Celeb Trainer Harley Pasternak Clears Up Your Confusion About Healthy Foods
Courtesy Harley Pasternak
Harley Pasternak is a celebrity trainer and nutrition expert who has worked with stars from Halle Berry and Lady Gaga to Robert Pattinson and Robert Downey Jr. He’s also a New York Times best-selling author, with titles including The Body Reset Diet and The 5-Factor Diet. His new book 5 Pounds is out now. Tweet him @harleypasternak.
It’s a common problem: “I’m eating so much healthier, but I’m still gaining weight!” If you’re making a move to improve the quality of your diet, I applaud you! Just make sure you’re also to keeping an eye on quantity, and be certain that what you perceive as “healthy” truly is. The healthiest foods are the ones that provide a good source of lean protein and/or are rich in fiber and and/or contain healthy fats like olive or avocado oil. Unhealthy foods are highly processed, which often strips them of fiber, and are frequently full of sugar and other refined carbohydrates. Keep those basic facts in mind and you’ll be able to navigate the supermarket aisles with confidence and stick to your resolution to eat healthy.
Quality and Quantity
Switching from processed to unprocessed foods and from foods full of sugar and white flour to low-sugar, high-fiber foods is a terrific beginning, but it you overeat even these healthier foods, you’re not going to lose excess pounds. In fact, you might well gain a few. Quality and quantity are two sides of the same coin when it comes to good health and weight control.
In a recently published study in the Journal of the Association for Consumer Research, researchers found that when a food is considered “healthy,” it is often also perceived as less filling. As a result, people tend to give themselves permission to eat more of it. A prime example is nuts. Walnuts and pistachios are both a great source of healthy monounsaturated fats. But if you say say goodbye to potato chips and replace them with nuts, you need to remember that nuts are very calorie dense. And just because you’re eating a turkey burger instead of a Baconator, that doesn’t mean you can have two.
On the other hand, it’s hard to overeat fibrous vegetables like salad greens and radishes, broccoli and other members of the cabbage family, and bell peppers, to name a few. Unless you’ve doused them in olive oil, butter, salad dressing or another fatty condiment, overeating these veggies is rarely an issue. In fact, it’s a great way to fill up and stay full.
Healthy or Just Trendy?
Now let’s look at some of the foods that are perceived as healthy but are far from it. Here are my 5 “unfaves”, paired with healthier alternatives:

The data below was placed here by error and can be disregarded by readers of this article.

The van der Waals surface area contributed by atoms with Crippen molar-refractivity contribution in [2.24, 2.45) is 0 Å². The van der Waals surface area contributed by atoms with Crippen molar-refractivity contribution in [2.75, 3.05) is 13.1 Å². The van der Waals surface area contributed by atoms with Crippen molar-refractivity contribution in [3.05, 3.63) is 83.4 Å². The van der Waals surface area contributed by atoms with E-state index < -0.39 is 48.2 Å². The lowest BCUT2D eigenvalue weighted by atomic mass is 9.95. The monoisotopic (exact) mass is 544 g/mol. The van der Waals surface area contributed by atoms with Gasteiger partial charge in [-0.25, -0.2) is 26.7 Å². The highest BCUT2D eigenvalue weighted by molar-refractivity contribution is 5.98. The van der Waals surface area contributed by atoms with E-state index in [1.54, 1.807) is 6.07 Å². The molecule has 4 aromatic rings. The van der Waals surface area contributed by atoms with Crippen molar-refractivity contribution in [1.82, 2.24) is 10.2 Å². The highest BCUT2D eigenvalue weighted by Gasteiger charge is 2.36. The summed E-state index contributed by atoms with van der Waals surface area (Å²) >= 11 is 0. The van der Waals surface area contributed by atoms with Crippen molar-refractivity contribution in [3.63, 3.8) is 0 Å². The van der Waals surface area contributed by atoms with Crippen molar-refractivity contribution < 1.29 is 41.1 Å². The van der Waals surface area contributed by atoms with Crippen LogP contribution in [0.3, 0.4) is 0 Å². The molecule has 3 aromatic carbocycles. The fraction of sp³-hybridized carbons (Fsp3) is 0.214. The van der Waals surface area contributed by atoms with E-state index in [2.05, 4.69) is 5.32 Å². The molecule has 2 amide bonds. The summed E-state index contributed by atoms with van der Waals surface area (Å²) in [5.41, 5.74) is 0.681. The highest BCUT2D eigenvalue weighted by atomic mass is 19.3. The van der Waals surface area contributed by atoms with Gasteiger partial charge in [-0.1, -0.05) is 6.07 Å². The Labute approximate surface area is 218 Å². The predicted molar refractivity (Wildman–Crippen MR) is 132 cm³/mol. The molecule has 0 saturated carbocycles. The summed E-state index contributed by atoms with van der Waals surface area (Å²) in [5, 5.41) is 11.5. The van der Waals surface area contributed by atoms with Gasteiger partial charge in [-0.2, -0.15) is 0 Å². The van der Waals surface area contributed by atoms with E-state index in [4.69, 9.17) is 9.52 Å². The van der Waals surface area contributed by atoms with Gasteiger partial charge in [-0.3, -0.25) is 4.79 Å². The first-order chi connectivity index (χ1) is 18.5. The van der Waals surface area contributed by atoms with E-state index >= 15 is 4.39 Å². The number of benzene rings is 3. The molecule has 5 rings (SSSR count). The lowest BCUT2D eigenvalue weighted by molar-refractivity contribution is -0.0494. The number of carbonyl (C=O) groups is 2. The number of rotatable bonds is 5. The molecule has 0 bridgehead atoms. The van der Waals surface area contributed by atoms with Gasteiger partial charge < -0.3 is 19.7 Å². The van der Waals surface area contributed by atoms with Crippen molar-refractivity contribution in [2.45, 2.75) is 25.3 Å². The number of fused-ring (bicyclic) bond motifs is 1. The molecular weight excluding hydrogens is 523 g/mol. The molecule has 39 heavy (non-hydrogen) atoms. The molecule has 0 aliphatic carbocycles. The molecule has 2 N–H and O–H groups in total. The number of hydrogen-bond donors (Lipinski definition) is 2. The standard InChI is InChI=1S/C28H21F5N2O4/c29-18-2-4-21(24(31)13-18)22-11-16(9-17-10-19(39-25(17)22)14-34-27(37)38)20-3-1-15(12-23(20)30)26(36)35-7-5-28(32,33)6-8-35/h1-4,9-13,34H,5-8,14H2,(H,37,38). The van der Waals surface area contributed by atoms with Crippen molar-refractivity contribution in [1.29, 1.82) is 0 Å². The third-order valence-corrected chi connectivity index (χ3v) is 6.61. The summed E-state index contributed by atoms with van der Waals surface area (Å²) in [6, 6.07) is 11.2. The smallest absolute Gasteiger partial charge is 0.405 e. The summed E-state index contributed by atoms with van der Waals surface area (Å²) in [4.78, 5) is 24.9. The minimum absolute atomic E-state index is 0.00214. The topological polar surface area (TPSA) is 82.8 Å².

Coconut oil does contain medium chain triglycerides (MCTs), about which many health claims have been made. However, as yet there’s no research indicating that MCTs are less damaging than other saturated fats, of which coconut oil is one. (Ditto for canned coconut milk, used for cooking, and Tetra-pak coconut milk beverage.) Instead, use olive or canola oil, both comprised primarily of heart healthy monounsaturated fats.
Most yogurt is full of sugar and fat. Instead, opt for plain Greek yogurt or the similar Icelandic yogurt known as skyr, (I like Siggi’s brand) or quark, the spoonable German cousin of cottage cheese. Whichever you prefer, be sure to select a non-fat variety with no artificial sweeteners and live active cultures. Additionally, you want less than 12g of sugar and more than 12g of protein per 6 oz serving. Organic is good, but most important is that the milk come from cows that were not treated with hormones. Look for the words “ rBGH-free” or “rBST-free” on the package to indicate the absence of synthetic bovine growth hormones.
‘Veggie’ burgers are often composed of a long list of highly-processed ingredients and fillers. Take a good look at the label before you purchase. Instead, if you’re trying to limit your intake of meat, consider salmon or tuna burgers.
Veggie chips made from lentils, sweet potatoes, chickpeas, beets, turnips, green beans—or whatever—are usually just as highly processed and high in calories as potato or corn chips. And that’s regardless of whether they’re baked or fried. Instead, snack on nutritious air-dried organic vegetable chips, which come in individual portions of 100 or fewer calories. The downside is that they tend to be pricy and you may have to order them online. Amazon has the following brands: organic Veggie Evolution Crisps, which come in kale, beet, and mixed veggie varieties; Kruncha ma-me Edamame Vegetable snacks; and Muso mung bean and green pea chips. Or nibble on a few sheets of nori, the seaweed used to wrap sushi. Be sure to buy the kind without added sugar and seasonings. Finally, if you have the time, wash kale, dry well, strip the center spine (reserve it for a smoothie or other use), rip the rest of the leaves into pieces, and toss well with a little olive oil. Then spread on cookie sheets and bake in a 300º F. oven until crisp.
Agave nectar has the same number of calories as an equal amount of honey, maple syrup or other liquid sweeteners and is as refined as high-fructose corn syrup. While diabetics may benefit from agave, which has a lower glycemic impact than the more common sweeteners, it is of little or no benefit for most people trying to lose weight.
Instead, use stevia, which is a natural sweetener made from the leaf of a South American plant. It is available in liquid, granular—including one that can be used cup for cup used in place of sugar for baking—and tablet form. SweetLeaf is one brand that contains no fillers; some add artificial sweeteners as fillers. Also be sure to use a product with the Reb-A on the label, which is the only form approved by the Food and Drug Administration at this time.